“What’s the deal with MSG? Is it really harmful to me?
Do Asian cooks still use it?”
Joshua Swanson, LA.
The Japanese have a word for it: “umami”. It’s a “fifth taste”, in addition to salt, sweet, sour, and bitter. MSG is roughly translated as “meatiness”.
MSG is a controversial ingredient and a lot of Asian restaurants have jumped on the bandwagon of being antiMSG-posting signs on their storefronts claiming they do not cook with MSG. My mom still cooks with MSG because it enhances the flavor of whatever she’s cooking and she’s been using if for years. Neither of us has experienced any type of reaction from MSG. However, I want to ensure we answer this from a professional angle, so we are checking in with Mayo Clinic Nutritionalist, Katherine Zeratsky, R.D., L.D. for a clinical answer to our questions about MSG.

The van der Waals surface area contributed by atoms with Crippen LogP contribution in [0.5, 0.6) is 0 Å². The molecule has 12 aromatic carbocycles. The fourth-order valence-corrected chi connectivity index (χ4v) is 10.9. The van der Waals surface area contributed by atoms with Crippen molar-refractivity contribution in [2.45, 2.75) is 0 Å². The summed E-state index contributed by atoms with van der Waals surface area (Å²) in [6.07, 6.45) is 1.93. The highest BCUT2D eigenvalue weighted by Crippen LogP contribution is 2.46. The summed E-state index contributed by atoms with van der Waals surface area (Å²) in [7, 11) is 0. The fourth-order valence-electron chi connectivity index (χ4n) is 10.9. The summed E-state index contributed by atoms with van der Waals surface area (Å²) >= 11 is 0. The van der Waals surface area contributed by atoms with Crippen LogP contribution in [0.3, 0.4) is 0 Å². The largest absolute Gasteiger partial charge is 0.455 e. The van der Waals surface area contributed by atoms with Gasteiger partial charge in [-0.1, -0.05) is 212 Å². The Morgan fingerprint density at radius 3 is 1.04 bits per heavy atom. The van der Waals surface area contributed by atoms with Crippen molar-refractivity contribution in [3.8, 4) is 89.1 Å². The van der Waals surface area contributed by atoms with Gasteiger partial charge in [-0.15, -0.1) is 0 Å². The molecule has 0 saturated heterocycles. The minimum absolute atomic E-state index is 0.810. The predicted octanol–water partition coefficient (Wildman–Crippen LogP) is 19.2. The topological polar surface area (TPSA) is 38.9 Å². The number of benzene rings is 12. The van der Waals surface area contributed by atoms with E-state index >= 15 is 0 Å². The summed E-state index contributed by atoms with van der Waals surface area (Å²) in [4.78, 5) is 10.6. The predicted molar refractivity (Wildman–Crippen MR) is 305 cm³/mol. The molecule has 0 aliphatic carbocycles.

Monosodium glutamate (MSG) is a flavor enhancer commonly added to Chinese food, canned vegetables, soups and processed meats. Although the Food and Drug Administration (FDA) has classified MSG as a food ingredient that’s “generally recognized as safe,” the use of MSG remains controversial. For this reason, when MSG is added to food, the FDA requires that it be listed on the label.
MSG has been used as a food additive for decades. Over the years, the FDA has received many anecdotal reports of adverse reactions to foods containing MSG. These reactions — known as MSG symptom complex — include:
* Facial pressure or tightness
* Numbness, tingling or burning in face, neck and other areas
* Rapid, fluttering heartbeats (heart palpitations)
* Chest pain
However, researchers have found no definitive evidence of a link between MSG and these symptoms. Researchers acknowledge, though, that a small percentage of people may have short-term reactions to MSG. Symptoms are usually mild and don’t require treatment. The only way to prevent a reaction is to avoid foods containing MSG.